Koala numbers down

Population in Australia may be as Low as 40,000, says Australian Koala Foundation

supplied by Australian Koala Foundation
ustralia's koala population has dropped to less than 80,000 and may be as low as 40,000 - the lowest estimates ever publicly quoted - according to the Australian Koala Foundation (AKF), an Australian not-for-profit organization that sponsors scientific research on the island continent's environment. The AKF contends that if the downward population trend continues, koalas could be extinct in the wild within three koala generations, or approximately 30 years.
The AKF maintains that the large and continuing loss of prime koala habitat is the main reason for the decline.
The findings are based on data collected by a new satellite mapping system - the Koala Habitat Atlas Project - developed by the foundation. The project uses computer technology, satellite imagery, and geographic information systems combined with direct field observation to pinpoint prime koala habitat throughout Australia. The resulting habitat maps are being offered to government agencies and developers. The AKF says it has spent nearly one million dollars (Australian) on the program and on other research.
Australia was once home to millions of koalas - one of the country's best-known national symbols. Koalas are furry, slow-moving marsupials that are often, mistakenly, called "bears." With the arrival of European settlers, slaughter of the animals for their pelts quickly reduced their numbers. A nadir of sorts occurred in the 1920s when three million koalas were killed. Australia then passed legislation banning the trade and export of pelts.
Now, according to AKF Executive Director Deborah Tabart, koalas face an even more dismal fate as a result of habitat destruction. Koalas depend solely on eucalyptus trees for food and shelter. The foundation asserts that hundreds of thousands of such acreage has been destroyed in the past 20 years and destruction continues virtually unabated as the human population expands into the areas where koalas live.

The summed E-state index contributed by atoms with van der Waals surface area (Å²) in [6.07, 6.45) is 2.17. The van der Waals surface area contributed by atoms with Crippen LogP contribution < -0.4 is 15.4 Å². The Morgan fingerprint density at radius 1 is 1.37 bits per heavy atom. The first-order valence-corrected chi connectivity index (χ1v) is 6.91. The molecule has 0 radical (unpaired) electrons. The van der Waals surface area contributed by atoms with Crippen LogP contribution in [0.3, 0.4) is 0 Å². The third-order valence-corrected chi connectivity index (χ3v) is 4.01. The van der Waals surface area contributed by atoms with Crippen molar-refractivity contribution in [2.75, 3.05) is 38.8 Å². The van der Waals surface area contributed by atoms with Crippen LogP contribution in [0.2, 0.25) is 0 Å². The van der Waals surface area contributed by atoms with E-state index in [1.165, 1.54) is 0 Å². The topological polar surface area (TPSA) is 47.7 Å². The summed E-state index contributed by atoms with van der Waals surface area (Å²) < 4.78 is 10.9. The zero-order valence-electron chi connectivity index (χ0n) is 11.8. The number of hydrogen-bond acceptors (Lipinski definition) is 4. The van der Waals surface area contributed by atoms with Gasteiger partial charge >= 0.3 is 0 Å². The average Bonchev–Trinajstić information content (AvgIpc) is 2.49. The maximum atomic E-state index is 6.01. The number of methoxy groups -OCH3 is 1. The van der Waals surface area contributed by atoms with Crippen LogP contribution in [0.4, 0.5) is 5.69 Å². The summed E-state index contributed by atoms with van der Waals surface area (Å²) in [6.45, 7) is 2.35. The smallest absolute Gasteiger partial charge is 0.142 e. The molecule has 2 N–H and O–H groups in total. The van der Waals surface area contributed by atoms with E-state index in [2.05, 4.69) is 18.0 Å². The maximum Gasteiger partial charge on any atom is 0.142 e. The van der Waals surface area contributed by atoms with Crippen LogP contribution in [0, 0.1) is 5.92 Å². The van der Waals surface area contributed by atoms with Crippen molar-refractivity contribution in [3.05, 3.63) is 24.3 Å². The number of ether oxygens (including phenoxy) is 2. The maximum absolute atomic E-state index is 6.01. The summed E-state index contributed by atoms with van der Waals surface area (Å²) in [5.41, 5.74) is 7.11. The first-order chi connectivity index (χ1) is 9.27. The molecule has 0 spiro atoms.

Further hampering preservation efforts is the scarcity of reliable statistical data with which to measure the koala population. Tabart notes that when she first joined the foundation in 1986, estimates placed the population at approximately 400,000. She soon learned, however, that the number was only a guess and that until the foundation began its work, no solid numbers on koala depletion, habitat or migration existed.
To bolster its efforts, the AKF set out to establish credible statistical evidence on the koala. Since it is an independent organization free of ties to government or developers, the foundation defends its numbers as the only reliable data available. Already the information provided by the mapping project has helped preserve habitat. In 1992, developers and government officials used the AKF's data in deciding to divert a major highway around a critical koala habitat area in southeast Queensland. Recent developments, however, indicate that the highway, the Eastern Corridor Tollway, may yet be built as originally planned.
Besides the destruction of habitat, koalas also face other threats. Approximately 4,000 koalas are killed annually by dogs and cats, predators that never served as a threat to the koala until their introduction to Australia by Western settlers. Further, many others are killed or injured on the roads that traverse the bushland where koalas live.
Referring to the lack of legislation protecting habitat - and with almost no efforts by the current Australian government to preserve remaining stands of eucalyptus (or gumleaf) trees - Tabart warns that there is little time left to reverse the population's decline.
In a statement issued by the foundation, she noted, "The koala population is being severely depleted. We can't just replant eucalyptus trees after habitat is destroyed - a firm plan for habitat protection is the only way to conserve the species in the wild. We need to understand how seriously this national symbol has come under threat, acknowledge the causes and start to make changes."